People like Mom and Dad who know that their 9 year old likes to look at the stars and want to encourage that interest so they come here for advice on buying a telescope.  But Mom and Dad could not point to the big dipper, Orion or Polaris themselves.

 

Grandma and Grandpa who want to get a Christmas gift for their 12 year old granddaughter but have no idea what to buy or how to help the child after the package is opened.  They want to feel that their purchase can be put to good use and not end up in the closet in 2 weeks.

 

My first post was targeted at these folks.  People who know nothing of astronomy other than they know a child who is interested.

 

Your advice and stories will serve as inspiration to them, especially if they can find a friend, a teacher or a local club to help support the child's growing interest.  What you have reported is not about hitting the books or studying charts but about enabling exploration and the wonder of looking up and seeing it in all of its splendor.  It is about sharing time with a child and  being part of their discovery of all that is beautiful in the sky.


Edited by aeajr, 12 December 2015 - 12:47 PM.


#22 orion61

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Posted 12 December 2015 - 12:48 PM

Everybody has gotten close, but the bottom line is, "Your Time".

Nothing is as inexpensive, or as Valuable.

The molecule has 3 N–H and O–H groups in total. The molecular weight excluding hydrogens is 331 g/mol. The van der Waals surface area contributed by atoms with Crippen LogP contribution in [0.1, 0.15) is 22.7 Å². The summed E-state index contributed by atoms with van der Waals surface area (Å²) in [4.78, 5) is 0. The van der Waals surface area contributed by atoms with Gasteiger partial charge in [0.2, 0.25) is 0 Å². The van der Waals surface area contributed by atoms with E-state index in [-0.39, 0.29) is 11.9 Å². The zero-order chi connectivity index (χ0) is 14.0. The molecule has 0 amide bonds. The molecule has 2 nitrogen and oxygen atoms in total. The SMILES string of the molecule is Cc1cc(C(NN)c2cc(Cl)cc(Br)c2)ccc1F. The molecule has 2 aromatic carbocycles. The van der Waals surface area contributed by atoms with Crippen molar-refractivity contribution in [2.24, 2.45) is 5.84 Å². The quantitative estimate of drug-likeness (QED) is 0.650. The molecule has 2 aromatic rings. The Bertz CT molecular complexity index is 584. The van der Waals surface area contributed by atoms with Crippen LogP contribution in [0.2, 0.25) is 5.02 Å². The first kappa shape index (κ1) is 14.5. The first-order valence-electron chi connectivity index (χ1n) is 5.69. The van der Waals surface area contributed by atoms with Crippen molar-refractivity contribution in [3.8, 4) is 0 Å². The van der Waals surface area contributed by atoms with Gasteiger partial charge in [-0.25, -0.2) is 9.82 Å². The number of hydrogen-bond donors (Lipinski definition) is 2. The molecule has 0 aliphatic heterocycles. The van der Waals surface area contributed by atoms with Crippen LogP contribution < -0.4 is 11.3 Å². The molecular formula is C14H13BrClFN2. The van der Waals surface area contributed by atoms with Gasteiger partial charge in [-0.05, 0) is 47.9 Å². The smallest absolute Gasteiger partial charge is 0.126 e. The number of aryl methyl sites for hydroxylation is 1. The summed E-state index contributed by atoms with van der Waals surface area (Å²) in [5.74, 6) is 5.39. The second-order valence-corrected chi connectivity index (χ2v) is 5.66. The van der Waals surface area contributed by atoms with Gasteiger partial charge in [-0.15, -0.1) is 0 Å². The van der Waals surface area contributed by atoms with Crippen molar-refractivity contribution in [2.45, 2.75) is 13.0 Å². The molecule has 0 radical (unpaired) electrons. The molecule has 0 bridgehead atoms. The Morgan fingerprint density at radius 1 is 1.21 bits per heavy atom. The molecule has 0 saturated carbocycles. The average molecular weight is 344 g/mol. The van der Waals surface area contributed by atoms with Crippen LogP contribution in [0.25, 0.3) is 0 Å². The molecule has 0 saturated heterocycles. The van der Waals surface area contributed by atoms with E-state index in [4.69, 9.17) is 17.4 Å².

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#23 Dadadee

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Posted 12 December 2015 - 12:55 PM

Ed,

 

I am sure you were full of good intentions with your first post.

 

But, according to me, what came across your post was that people had to do a lot of stuff, buy equipment, follow a formal process to get kids into astronomy.  And that is not the case according to me.

 

Get stuff, only when kids are hooked.  Naked eye astronomy is a treat!

 

Ben


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#24 charotarguy

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Posted 12 December 2015 - 01:49 PM

Ed,

 

I am sure you were full of good intentions with your first post.

 

But, according to me, what came across your post was that people had to do a lot of stuff, buy equipment, follow a formal process to get kids into astronomy.  And that is not the case according to me.

 

Get stuff, only when kids are hooked.  Naked eye astronomy is a treat!

 

Ben

 

Exactly my thinking, why go on this hypothetical scenario about how to make them interested in your/our hobby, bottom line spend time with them (as aptly said by Orion61) and if you cant (nothing against it as is the case nowadays with a lot of working parents) let them have time on their own to figure things out. Dadadee your spending time with your daughter is and might be that trigger that got her interested in astronomy and your story about you and your daughter is very inspirational. 



#25 aeajr

aeajr

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Posted 12 December 2015 - 02:35 PM

Good points guys.  

 

Is what you posted here what you will say when they post asking what telescope to buy for their child, nephew, grandchild for Christmas?    I have not see those kinds of posts in response to those kinds of questions, but I can definitely see the value in what you are saying.  

 

I don't see a pair of binoculars and a travel scope as a lot of equipment, but I guess to some it might appear that way.  Perhaps I took the wrong approach in my post. 

 

And I always recommend a book and some free on-line resources.  But perhaps that is not a good approach.  I will have to give this more consideration.

 

Keep the posts coming.